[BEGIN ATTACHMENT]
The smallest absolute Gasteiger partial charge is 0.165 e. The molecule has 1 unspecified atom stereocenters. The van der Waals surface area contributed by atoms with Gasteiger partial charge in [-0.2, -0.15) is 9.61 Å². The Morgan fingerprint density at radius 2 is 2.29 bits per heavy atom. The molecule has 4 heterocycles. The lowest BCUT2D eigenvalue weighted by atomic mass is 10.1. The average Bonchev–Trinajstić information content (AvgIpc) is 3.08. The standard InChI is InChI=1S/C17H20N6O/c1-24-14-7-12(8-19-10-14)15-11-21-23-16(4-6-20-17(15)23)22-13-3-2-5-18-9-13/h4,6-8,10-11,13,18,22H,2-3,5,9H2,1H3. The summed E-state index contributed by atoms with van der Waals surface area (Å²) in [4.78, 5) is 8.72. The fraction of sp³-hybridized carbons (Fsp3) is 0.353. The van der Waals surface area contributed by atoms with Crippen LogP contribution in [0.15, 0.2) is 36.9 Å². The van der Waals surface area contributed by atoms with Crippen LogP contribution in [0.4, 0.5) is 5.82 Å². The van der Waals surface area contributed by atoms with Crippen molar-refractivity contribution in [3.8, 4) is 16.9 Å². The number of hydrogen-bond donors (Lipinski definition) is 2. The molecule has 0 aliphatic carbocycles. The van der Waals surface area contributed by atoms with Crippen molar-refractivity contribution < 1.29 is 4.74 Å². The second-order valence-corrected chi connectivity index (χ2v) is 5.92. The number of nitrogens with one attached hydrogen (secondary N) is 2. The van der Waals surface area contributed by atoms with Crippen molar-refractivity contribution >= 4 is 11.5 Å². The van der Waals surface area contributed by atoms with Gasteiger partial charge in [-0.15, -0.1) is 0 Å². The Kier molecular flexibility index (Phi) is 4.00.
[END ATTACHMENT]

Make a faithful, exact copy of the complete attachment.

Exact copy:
The smallest absolute Gasteiger partial charge is 0.165 e. The molecule has 1 unspecified atom stereocenters. The van der Waals surface area contributed by atoms with Gasteiger partial charge in [-0.2, -0.15) is 9.61 Å². The Morgan fingerprint density at radius 2 is 2.29 bits per heavy atom. The molecule has 4 heterocycles. The lowest BCUT2D eigenvalue weighted by atomic mass is 10.1. The average Bonchev–Trinajstić information content (AvgIpc) is 3.08. The standard InChI is InChI=1S/C17H20N6O/c1-24-14-7-12(8-19-10-14)15-11-21-23-16(4-6-20-17(15)23)22-13-3-2-5-18-9-13/h4,6-8,10-11,13,18,22H,2-3,5,9H2,1H3. The summed E-state index contributed by atoms with van der Waals surface area (Å²) in [4.78, 5) is 8.72. The fraction of sp³-hybridized carbons (Fsp3) is 0.353. The van der Waals surface area contributed by atoms with Crippen LogP contribution in [0.15, 0.2) is 36.9 Å². The van der Waals surface area contributed by atoms with Crippen LogP contribution in [0.4, 0.5) is 5.82 Å². The van der Waals surface area contributed by atoms with Crippen molar-refractivity contribution in [3.8, 4) is 16.9 Å². The number of hydrogen-bond donors (Lipinski definition) is 2. The molecule has 0 aliphatic carbocycles. The van der Waals surface area contributed by atoms with Crippen molar-refractivity contribution < 1.29 is 4.74 Å². The second-order valence-corrected chi connectivity index (χ2v) is 5.92. The number of nitrogens with one attached hydrogen (secondary N) is 2. The van der Waals surface area contributed by atoms with Crippen molar-refractivity contribution >= 4 is 11.5 Å². The van der Waals surface area contributed by atoms with Gasteiger partial charge in [-0.15, -0.1) is 0 Å². The Kier molecular flexibility index (Phi) is 4.00.